Opal School closed in 2021. You can continue to access these resources for free at teachingpreschoolpartners.org/resource-library/.

What role do the Hundred Languages play in 4th and 5th grade?

The following poem has helped me shape and deepen my understanding of teaching practices inspired by the early childhood centers in Reggio Emilia, Italy.  It also helps to keep me humble in my understanding that while the children I work with have (at least) these hundred languages, I may not, and it is my job to keep offering materials and languages for children to explore, and even more, it is my job to keep my eyes, ears and heart open to see and hear languages that haven’t been named yet, that might exist for only one child in my classroom, but that are necessary for that child to communicate and make meaning of his or her world.

The Hundred Languages

The child is made of one hundred.
The child has
a hundred languages
a hundred hands
a hundred thoughts
a hundred ways of thinking
of playing, of speaking.

A hundred.

Always a hundred
ways of listening
of marveling, of loving
a hundred joys
for singing and understanding
a hundred worlds
to discover
a hundred worlds
to invent
a hundred worlds
to dream.

The child has
a hundred languages
(and a hundred hundred hundred more)
but they steal ninety-nine.
The school and the culture
separate the head from the body.
They tell the child:
to think without hands
to do without head
to listen and not to speak
to understand without joy
to love and to marvel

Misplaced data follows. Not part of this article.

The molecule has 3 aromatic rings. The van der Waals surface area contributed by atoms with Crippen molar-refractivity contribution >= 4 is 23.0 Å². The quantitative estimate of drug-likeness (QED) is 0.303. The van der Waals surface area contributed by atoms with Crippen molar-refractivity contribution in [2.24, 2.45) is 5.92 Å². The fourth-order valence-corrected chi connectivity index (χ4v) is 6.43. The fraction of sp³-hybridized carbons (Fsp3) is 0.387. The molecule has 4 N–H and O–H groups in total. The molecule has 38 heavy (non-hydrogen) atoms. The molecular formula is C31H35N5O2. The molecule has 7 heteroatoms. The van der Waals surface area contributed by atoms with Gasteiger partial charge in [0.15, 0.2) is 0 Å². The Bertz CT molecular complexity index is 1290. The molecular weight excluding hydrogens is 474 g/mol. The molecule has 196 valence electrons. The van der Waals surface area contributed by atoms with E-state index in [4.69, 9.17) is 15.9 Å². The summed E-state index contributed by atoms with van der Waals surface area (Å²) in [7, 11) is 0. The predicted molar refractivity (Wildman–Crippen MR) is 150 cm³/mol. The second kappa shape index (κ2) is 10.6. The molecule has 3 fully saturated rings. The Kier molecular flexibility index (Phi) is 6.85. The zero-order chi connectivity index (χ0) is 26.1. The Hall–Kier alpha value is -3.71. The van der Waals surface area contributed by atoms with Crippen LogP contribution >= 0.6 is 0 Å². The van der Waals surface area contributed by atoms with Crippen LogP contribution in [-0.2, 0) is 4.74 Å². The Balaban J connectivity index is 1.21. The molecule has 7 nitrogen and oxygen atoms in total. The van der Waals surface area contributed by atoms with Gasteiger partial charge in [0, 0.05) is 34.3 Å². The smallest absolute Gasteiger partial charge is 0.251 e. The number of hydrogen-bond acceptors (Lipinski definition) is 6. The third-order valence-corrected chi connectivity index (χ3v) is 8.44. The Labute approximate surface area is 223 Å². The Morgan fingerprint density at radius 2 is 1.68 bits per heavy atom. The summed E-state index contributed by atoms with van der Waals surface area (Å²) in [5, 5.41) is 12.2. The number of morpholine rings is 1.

only at Easter and at Christmas.

They tell the child:
to discover the world already there
and of the hundred
they steal ninety-nine.

They tell the child:
that work and play
reality and fantasy
science and imagination
sky and earth
reason and dream
are things
that do not belong together.

And thus they tell the child
that the hundred is not there.
The child says:
No way. The hundred is there.

– Loris Malaguzzi, founder of the early childhood centers in Reggio Emilia, Italy


These languages, once you start to collect them, get to know them, and learn how to access them, are extremely powerful.  They allow the children in our classrooms to communicate and explore their thinking.  They offer entry points into the work that might not otherwise exist.  They invite collaboration.  They affect us emotionally, letting us relax and tune in to what we are doing.  And, one of my favorite things about teaching through multiple languages, they allow for translation, moving from one language to another, to clarify, stretch and challenge thinking and ideas.

Some of the languages we have been using so far (that I know of!) in Opal 4 include drama, dramatic play, drawing (contour line drawing, observational drawing, blackline drawing), singing, clay, masking tape, printmaking, watercolors, loose parts collage, writing/reading/text, maps and globes, math, blocks, and PE games.

This week I got to see how offering many opportunities to explore an idea through different languages affected the children, the community and the work we are doing in Opal 4.

Our project work this year is inspired first by the fifth grade social studies strand, US history from 1492 to 1786.  Our starting point, the story of the Mayflower and the encounter between the English Separatists and the Wampanoag Indians in 1620, was inspired by a student in our class.  He spent part of the summer in Massachusetts and went to visit Plimoth Plantation while he was there, and eagerly shared images and stories from his time there.

To invite the children into playful inquiry with this story, we decided to split the class into the two groups – half of them are English Separatists (bound for the Mayflower journey) and half of them are Wampanoag Indians in the year 1619.  Then, we invited them create the starting places, the settings, of their stories.

These places are Leiden, Holland (where the Separatists lived for a few years while England was hostile toward their practices) and Wampanoag Territory (which we now call the southeastern corner of the state of Massachusetts.)

We are using some of the hundred languages to create these places in our classroom, in the Arboretum, and in our imaginations.